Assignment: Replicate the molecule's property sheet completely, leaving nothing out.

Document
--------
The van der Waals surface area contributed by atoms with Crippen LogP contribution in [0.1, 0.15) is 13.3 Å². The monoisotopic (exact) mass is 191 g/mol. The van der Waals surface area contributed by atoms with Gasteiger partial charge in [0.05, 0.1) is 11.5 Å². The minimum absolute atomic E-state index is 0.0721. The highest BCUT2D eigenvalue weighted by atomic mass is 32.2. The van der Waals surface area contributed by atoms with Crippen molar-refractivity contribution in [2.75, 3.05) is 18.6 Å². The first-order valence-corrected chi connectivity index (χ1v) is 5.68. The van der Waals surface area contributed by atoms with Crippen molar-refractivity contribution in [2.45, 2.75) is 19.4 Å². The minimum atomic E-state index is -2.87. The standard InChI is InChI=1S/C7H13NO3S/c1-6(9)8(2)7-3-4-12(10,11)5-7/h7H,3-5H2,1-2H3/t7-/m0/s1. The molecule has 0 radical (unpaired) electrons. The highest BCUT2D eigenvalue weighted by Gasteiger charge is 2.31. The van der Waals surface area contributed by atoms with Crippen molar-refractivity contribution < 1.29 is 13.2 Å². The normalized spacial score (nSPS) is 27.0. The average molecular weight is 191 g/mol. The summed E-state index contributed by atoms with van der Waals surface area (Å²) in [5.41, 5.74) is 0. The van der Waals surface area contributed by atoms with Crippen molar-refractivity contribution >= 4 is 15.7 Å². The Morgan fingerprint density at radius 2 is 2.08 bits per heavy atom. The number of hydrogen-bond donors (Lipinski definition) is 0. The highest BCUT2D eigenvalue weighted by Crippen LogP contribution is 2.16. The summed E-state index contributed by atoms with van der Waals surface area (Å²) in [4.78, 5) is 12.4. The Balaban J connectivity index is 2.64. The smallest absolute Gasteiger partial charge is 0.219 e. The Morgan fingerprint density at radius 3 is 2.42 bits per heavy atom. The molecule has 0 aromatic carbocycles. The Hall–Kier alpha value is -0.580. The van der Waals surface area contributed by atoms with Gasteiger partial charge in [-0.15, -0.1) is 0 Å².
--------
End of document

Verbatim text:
The van der Waals surface area contributed by atoms with Crippen LogP contribution in [0.1, 0.15) is 13.3 Å². The monoisotopic (exact) mass is 191 g/mol. The van der Waals surface area contributed by atoms with Gasteiger partial charge in [0.05, 0.1) is 11.5 Å². The minimum absolute atomic E-state index is 0.0721. The highest BCUT2D eigenvalue weighted by atomic mass is 32.2. The van der Waals surface area contributed by atoms with Crippen molar-refractivity contribution in [2.75, 3.05) is 18.6 Å². The first-order valence-corrected chi connectivity index (χ1v) is 5.68. The van der Waals surface area contributed by atoms with Crippen molar-refractivity contribution in [2.45, 2.75) is 19.4 Å². The minimum atomic E-state index is -2.87. The standard InChI is InChI=1S/C7H13NO3S/c1-6(9)8(2)7-3-4-12(10,11)5-7/h7H,3-5H2,1-2H3/t7-/m0/s1. The molecule has 0 radical (unpaired) electrons. The highest BCUT2D eigenvalue weighted by Gasteiger charge is 2.31. The van der Waals surface area contributed by atoms with Crippen molar-refractivity contribution < 1.29 is 13.2 Å². The normalized spacial score (nSPS) is 27.0. The average molecular weight is 191 g/mol. The summed E-state index contributed by atoms with van der Waals surface area (Å²) in [5.41, 5.74) is 0. The van der Waals surface area contributed by atoms with Crippen molar-refractivity contribution >= 4 is 15.7 Å². The Morgan fingerprint density at radius 2 is 2.08 bits per heavy atom. The number of hydrogen-bond donors (Lipinski definition) is 0. The highest BCUT2D eigenvalue weighted by Crippen LogP contribution is 2.16. The summed E-state index contributed by atoms with van der Waals surface area (Å²) in [4.78, 5) is 12.4. The Balaban J connectivity index is 2.64. The smallest absolute Gasteiger partial charge is 0.219 e. The Morgan fingerprint density at radius 3 is 2.42 bits per heavy atom. The molecule has 0 aromatic carbocycles. The Hall–Kier alpha value is -0.580. The van der Waals surface area contributed by atoms with Gasteiger partial charge in [-0.15, -0.1) is 0 Å².